- If you suspect that the heating/ventilation/air conditioning (HVAC) system may be contaminated with mold (it is part of an identified moisture problem, for instance, or there is mold near the intake to the system), read our blog Should You Have the Air Ducts in Your Home Cleaned? before taking further action. Do not run the HVAC system if you know or suspect that it is contaminated with mold – it could spread mold throughout the building.
- If the water and/or mold damage was caused by sewage or other contaminated water, then call in a professional who has experience cleaning and fixing buildings damaged by contaminated water.
- If you have health concerns, consult a health professional before starting cleanup.
Tips for Mold Clean-Up
The tips and techniques presented in this section will help you clean up your mold problem. Professional cleaners or remediators may use methods not covered in this publication. Please note that mold may cause staining and cosmetic damage. It may not be possible to clean an item so that its original appearance is restored.
- Fix plumbing leaks and other water problems as soon as possible. Dry all items completely.
- Scrub mold off hard surfaces with detergent and water, and dry completely.
- Absorbent or porous materials, such as ceiling tiles and carpet, may have to be thrown away if they become moldy. Mold can grow on or fill in the empty spaces and crevices of porous materials, so the mold may be difficult or impossible to remove completely.
- Avoid exposing yourself or others to mold.
- What to Wear When Cleaning Moldy Areas
- Hidden Mold
- Do not paint or caulk moldy surfaces. Clean up the mold and dry the surfaces before painting. Paint applied over moldy surfaces is likely to peel.
- If you are unsure about how to clean an item, or if the item is expensive or of sentimental value, you may wish to consult a specialist. Specialists in furniture repair, restoration, painting, art restoration and conservation, carpet and rug cleaning, water damage, and fire or water restoration are commonly listed in phone books. Be sure to ask for and check references. Look for specialists who are affiliated with professional organizations.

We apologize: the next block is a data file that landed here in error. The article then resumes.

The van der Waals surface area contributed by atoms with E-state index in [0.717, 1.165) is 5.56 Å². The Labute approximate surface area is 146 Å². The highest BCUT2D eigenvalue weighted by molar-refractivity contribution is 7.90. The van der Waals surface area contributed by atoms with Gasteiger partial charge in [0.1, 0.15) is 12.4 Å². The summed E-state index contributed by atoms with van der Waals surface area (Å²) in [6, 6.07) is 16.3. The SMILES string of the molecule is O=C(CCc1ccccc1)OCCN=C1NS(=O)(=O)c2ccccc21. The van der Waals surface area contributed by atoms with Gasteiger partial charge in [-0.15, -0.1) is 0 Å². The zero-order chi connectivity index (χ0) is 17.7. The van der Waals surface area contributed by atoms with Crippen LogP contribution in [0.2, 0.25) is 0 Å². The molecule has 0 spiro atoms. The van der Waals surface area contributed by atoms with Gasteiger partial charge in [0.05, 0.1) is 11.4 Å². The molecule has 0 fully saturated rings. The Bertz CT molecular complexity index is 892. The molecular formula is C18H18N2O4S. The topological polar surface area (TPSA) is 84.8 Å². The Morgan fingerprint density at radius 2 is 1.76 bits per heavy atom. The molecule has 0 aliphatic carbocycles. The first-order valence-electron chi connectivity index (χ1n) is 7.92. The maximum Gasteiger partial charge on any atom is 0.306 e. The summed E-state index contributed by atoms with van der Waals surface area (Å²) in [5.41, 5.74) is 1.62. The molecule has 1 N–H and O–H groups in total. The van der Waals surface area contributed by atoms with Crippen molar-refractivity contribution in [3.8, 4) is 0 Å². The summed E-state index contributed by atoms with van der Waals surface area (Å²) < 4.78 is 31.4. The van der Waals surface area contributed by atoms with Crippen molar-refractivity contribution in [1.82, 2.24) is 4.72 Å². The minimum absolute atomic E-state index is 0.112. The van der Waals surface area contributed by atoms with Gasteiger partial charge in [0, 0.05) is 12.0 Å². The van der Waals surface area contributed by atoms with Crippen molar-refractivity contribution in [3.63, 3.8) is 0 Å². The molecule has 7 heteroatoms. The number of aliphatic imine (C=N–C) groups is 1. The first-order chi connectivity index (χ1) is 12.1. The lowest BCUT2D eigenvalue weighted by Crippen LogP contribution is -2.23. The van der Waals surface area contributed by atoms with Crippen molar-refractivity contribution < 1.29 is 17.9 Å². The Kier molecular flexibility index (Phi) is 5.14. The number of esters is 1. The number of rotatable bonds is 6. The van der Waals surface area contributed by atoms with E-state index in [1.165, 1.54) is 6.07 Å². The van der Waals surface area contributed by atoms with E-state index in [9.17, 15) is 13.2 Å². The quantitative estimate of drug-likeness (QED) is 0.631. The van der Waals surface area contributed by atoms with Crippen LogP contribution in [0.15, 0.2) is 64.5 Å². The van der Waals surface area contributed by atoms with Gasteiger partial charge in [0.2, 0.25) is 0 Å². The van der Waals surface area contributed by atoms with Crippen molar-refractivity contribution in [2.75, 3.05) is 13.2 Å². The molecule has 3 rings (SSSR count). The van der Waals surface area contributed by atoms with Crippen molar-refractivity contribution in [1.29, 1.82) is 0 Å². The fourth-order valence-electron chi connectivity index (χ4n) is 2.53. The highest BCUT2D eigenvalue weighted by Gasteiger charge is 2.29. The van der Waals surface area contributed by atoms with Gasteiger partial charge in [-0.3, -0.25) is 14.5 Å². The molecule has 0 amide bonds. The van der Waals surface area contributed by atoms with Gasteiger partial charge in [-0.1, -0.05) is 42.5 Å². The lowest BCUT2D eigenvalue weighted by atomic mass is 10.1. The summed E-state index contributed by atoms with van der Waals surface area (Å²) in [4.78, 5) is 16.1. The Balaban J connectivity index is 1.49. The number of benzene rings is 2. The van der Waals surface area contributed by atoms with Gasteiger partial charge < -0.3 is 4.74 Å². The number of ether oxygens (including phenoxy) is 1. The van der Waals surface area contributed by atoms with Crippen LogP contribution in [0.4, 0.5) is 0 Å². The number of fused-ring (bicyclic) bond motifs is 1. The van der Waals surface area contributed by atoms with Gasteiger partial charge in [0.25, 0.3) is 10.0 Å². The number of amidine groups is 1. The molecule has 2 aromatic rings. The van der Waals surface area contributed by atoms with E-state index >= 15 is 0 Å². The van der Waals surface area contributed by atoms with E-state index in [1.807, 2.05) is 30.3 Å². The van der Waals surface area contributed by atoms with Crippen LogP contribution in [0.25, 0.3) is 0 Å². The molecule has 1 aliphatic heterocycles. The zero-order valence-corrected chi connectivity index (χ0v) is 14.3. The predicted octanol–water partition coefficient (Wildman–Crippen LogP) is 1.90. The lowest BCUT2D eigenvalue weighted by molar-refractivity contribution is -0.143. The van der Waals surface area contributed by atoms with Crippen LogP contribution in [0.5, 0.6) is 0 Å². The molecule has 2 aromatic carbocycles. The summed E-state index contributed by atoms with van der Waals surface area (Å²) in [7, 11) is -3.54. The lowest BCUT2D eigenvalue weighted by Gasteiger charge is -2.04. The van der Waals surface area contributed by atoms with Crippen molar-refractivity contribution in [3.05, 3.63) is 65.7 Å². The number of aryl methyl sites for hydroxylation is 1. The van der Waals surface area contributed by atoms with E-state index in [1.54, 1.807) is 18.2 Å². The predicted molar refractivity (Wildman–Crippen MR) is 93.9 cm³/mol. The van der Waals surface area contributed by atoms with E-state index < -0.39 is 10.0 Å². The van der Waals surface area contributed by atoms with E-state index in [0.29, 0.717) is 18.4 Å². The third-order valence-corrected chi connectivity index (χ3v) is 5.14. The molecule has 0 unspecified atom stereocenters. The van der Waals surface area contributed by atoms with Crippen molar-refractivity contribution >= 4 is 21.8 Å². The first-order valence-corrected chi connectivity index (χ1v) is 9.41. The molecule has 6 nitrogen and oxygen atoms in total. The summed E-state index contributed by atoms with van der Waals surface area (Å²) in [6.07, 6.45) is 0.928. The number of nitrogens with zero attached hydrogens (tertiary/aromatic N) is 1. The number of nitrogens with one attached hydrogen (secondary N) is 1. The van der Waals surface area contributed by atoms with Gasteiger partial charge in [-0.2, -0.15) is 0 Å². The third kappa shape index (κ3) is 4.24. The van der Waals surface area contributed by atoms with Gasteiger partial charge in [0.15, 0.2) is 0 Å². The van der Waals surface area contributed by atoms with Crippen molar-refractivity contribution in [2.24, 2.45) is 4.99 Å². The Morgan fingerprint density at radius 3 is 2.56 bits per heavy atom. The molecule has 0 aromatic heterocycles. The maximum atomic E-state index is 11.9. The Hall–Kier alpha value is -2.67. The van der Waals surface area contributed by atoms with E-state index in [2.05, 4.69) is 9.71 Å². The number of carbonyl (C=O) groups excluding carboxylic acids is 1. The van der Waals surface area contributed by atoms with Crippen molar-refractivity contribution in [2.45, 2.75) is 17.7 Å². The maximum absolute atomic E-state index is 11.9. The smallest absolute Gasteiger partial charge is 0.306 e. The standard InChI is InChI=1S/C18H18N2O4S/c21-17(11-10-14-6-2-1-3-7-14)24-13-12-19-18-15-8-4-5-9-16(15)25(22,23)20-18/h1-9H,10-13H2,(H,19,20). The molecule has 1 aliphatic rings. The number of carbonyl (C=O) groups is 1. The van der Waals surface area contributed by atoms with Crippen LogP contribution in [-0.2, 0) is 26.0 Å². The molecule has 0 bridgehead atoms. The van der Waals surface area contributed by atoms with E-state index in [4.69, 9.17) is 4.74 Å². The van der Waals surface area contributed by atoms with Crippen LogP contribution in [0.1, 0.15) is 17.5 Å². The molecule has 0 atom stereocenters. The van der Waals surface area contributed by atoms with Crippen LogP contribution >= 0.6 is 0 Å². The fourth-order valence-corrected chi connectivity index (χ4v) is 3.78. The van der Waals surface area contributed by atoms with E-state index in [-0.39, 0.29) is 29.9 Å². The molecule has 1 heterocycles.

How do I know when professional mold removal is complete?
There are two different ways to know when the mold is removed.
- Visual: You might see that all mold is gone is away, but hidden mold colonies and mold spores can linger in hidden places and in the air. So visual inspection is not the best way to ensure complete removal.
- Third-party testing is usually the best way to test for complete mold removal verification.
Your mold removal company should not test as this is a conflict of interest and State Of Maryland residents be aware that there is a law that states that a mold removal company must have certain certifications and cannot test at the same time as the remediation.
Remember that you need to have a pre-testing procedure (mold spore tests, etc.), protocols (a list of how to remove the mold), and a clearance test after the mold removal to ensure that the mold spore count is at acceptable levels.
Do I need to hire a mold remediation/removal expert to remove mold?
Actually anyone can remove mold from a home or a business as long as they understand that when you disturb mold (clean it, cut it out, etc.), you will distribute the mold spores throughout the house, creating new mold issues.
The only way to correctly remove the mold is to build a containment correctly using negative pressure and using the correct personal protective equipment. You will also need to follow the IICRC S-520 Standard and Reference Guide for Professional Mold Remediation, and hire an industrial hygienist to make sure that the mold is removed.
At Dry Effect, our staff is certified in mold removal and mold remediation process by the IICRC (Institute of Inspection, Cleaning, and Restoration Certification). You can call us anytime for mold remediation/removal services, 24 hours a day, 7 days a week.